Figure 2
Figure 2. Sequence comparison, expression pattern and subcellular localization of CsMYBF1.
(a) Phylogenetic analysis of selected plant MYB proteins. The scale bar represents 0.05 substitutions per site. GenBank accession numbers of the proteins are listed in Supplementary Table S1. (b) Expression pattern of CsMYBF1 in different tissues of citrus. Data are means ± SE of three replicate PCRs. (c) The subcellular localization of CsMYBF1 in citrus protoplast. OsGhd7-CFP and CsMYBF1-GFP were co-transformed into citrus mesophyll protoplasts. OsGhd7-CFP was used as a nuclear marker. (i) OsGhd7-CFP , (ii) CsMYBF1-GFP, (iii) bright field, (iv) merged picture.
Figure 3
Figure 3. Integrated metabolome and transcriptome analysis for the CsMYBF1-overexpressing tomato fruits.
Differences between metabolic profiles of WT/transgenic lines were adopted by PCA of LC-MS (a) and GC-MS data sets (b). (c) Hierarchical cluster analysis of secondary metabolites data in the WT and transgenic tomato fruits. (d) HPLC analysis of methanol extracts from WT and CsMYBF1-overexpressing tomato fruits. S1, 3-Caffeoylquinic acid; S2, 4-Caffeoylquinic acid; S3, Quercetin glucosyl-glucoside rhamnoside; S4, Kaempferol glucosyl-glucoside rhamnoside; S5, Rutin; S6, Phloretin 3′,5′-di-C-glucoside; S7, Kaempferol rutinoside; S8, Dicaffeoylquinic acid; S9, Dicaffeoylquinic acid; S10, Naringenin chalcone-glucoside; S11, Tricaffeoylquinic acid; S12, Naringenin chalcone (e) Hierarchical cluster analysis of primary metabolites data in the WT and transgenic tomato fruits. Data were processed with Z-score transformation and hierarchically clustered using Spearman distance. (f) Analysis of transcript levels of endogenous phenylpropanoid related genes in transgenic tomato fruits. Data are means ± SE of three replicate PCRs. Asterisks (P < 0.05, Student’s t-test) indicate significant differences compared with WT.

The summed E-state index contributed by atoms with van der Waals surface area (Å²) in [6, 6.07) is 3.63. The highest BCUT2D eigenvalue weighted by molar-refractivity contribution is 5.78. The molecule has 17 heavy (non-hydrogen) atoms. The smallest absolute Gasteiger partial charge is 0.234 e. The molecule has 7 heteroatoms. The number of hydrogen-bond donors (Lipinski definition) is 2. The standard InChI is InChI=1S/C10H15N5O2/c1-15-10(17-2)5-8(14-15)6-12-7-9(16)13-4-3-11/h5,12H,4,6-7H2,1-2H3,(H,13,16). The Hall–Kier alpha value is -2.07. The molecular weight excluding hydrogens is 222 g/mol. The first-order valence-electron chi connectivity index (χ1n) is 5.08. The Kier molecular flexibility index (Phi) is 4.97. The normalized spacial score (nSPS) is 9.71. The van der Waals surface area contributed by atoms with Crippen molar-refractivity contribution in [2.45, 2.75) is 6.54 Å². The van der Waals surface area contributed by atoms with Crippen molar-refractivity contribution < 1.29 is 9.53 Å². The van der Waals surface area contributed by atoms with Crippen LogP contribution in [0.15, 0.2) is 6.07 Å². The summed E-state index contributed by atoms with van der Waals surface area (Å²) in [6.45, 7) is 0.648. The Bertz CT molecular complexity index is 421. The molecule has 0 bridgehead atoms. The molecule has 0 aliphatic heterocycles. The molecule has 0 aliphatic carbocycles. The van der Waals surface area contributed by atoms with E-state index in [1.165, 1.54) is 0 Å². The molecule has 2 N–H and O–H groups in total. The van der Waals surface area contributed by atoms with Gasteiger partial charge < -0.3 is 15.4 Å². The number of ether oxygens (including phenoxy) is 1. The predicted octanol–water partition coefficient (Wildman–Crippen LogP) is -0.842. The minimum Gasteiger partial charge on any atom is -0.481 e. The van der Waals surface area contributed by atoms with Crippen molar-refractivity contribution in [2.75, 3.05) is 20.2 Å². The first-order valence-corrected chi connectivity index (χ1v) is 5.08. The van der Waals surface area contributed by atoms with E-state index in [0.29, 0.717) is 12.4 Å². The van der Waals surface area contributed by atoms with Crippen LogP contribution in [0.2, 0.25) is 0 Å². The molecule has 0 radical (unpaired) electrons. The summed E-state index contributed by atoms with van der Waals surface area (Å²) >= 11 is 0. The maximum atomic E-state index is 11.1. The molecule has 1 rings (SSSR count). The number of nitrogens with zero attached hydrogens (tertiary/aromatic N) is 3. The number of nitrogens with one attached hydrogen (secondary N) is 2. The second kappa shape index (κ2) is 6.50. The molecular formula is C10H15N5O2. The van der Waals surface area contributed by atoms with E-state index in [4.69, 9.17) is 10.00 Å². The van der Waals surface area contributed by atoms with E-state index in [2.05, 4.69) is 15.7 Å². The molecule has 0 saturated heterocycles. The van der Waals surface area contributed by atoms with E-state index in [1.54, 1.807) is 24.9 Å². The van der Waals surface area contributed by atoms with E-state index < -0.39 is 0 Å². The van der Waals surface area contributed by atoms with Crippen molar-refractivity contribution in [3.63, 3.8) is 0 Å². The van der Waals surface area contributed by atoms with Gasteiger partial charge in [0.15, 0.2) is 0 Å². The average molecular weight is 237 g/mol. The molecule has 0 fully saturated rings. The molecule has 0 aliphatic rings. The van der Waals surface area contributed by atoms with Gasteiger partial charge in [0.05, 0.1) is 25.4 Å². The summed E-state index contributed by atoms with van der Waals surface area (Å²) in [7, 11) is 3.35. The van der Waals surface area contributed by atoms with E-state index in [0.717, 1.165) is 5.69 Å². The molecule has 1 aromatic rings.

Figure 4
Figure 4. Effects of RNAi suppression of CsMYBF1 in citrus callus on the endogenous gene expression and metabolite accumulation.
Expression analyses of CsMYBF1 expression in WT and transgenic lines by quantitative RT-PCR (a) and semi-quantitative RT-PCR (b). (c) Contents of five representative phenylpropanoid compounds in WT and transgenic callus lines determined by LC-MS. Data are means of three replicates and error bars indicating SD. DW, dry weight. Asterisks indicate significant differences as determined by t-test analysis (P < 0.05). (d) Differences between metabolic profiles of WT and RNAi callus lines detected by PCA of LC-MS data sets. (e) Visualized flavonol accumulation in transgenic calli. Representative images for the calli of WT (i), RNAi lines (ii) and negative control (iii) were shown. Bars = 1mm. (f) HPLC analysis of methanol extracts from WT and RNAi callus lines. C1, Kaempferol derivative; C2, Rutin; C3, Kaempferol-rutinside; C4, Quercetin derivative; C5, Kaempferol derivative; C6, Quercetin derivative (g) Analysis of transcript levels of endogenous phenylpropanoid biosynthesis genes in transgenic lines by quantitative RT-PCR. The WT expression data were normalized to 1. Data are means ± SD of two independent biological replicates. Asterisks (P < 0.05, Student’s t-test) indicate significant differences compared with WT.